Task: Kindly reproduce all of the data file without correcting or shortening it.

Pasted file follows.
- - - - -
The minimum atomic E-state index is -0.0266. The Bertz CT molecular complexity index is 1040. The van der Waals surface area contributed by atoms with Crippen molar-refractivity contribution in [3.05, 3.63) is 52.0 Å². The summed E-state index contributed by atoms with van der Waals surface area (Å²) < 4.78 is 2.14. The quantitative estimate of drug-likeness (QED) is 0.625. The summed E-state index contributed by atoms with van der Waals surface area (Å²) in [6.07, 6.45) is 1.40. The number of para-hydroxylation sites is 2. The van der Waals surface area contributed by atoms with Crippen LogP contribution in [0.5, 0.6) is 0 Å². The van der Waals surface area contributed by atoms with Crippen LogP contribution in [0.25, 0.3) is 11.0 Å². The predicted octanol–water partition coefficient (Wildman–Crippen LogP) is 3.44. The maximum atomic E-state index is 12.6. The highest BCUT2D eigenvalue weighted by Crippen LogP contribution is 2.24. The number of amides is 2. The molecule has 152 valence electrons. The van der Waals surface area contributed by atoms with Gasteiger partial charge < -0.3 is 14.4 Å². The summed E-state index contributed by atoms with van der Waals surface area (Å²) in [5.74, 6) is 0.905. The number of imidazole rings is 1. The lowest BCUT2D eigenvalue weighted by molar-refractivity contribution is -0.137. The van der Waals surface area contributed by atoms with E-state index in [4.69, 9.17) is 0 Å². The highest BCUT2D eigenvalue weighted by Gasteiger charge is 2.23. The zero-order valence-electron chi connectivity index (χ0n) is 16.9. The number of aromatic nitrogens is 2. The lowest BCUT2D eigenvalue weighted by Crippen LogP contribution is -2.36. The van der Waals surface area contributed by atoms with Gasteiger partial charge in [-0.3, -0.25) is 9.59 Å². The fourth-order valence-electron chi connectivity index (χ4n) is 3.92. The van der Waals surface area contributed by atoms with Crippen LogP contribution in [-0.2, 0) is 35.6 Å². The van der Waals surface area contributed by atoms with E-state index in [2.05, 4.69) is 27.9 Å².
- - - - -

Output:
The minimum atomic E-state index is -0.0266. The Bertz CT molecular complexity index is 1040. The van der Waals surface area contributed by atoms with Crippen molar-refractivity contribution in [3.05, 3.63) is 52.0 Å². The summed E-state index contributed by atoms with van der Waals surface area (Å²) < 4.78 is 2.14. The quantitative estimate of drug-likeness (QED) is 0.625. The summed E-state index contributed by atoms with van der Waals surface area (Å²) in [6.07, 6.45) is 1.40. The number of para-hydroxylation sites is 2. The van der Waals surface area contributed by atoms with Crippen LogP contribution in [0.5, 0.6) is 0 Å². The van der Waals surface area contributed by atoms with Crippen LogP contribution in [0.25, 0.3) is 11.0 Å². The predicted octanol–water partition coefficient (Wildman–Crippen LogP) is 3.44. The maximum atomic E-state index is 12.6. The highest BCUT2D eigenvalue weighted by Crippen LogP contribution is 2.24. The number of amides is 2. The molecule has 152 valence electrons. The van der Waals surface area contributed by atoms with Gasteiger partial charge < -0.3 is 14.4 Å². The summed E-state index contributed by atoms with van der Waals surface area (Å²) in [5.74, 6) is 0.905. The number of imidazole rings is 1. The lowest BCUT2D eigenvalue weighted by molar-refractivity contribution is -0.137. The van der Waals surface area contributed by atoms with E-state index in [4.69, 9.17) is 0 Å². The highest BCUT2D eigenvalue weighted by Gasteiger charge is 2.23. The zero-order valence-electron chi connectivity index (χ0n) is 16.9. The number of aromatic nitrogens is 2. The lowest BCUT2D eigenvalue weighted by Crippen LogP contribution is -2.36. The van der Waals surface area contributed by atoms with Gasteiger partial charge in [-0.3, -0.25) is 9.59 Å². The fourth-order valence-electron chi connectivity index (χ4n) is 3.92. The van der Waals surface area contributed by atoms with Crippen LogP contribution in [-0.2, 0) is 35.6 Å². The van der Waals surface area contributed by atoms with E-state index in [2.05, 4.69) is 27.9 Å².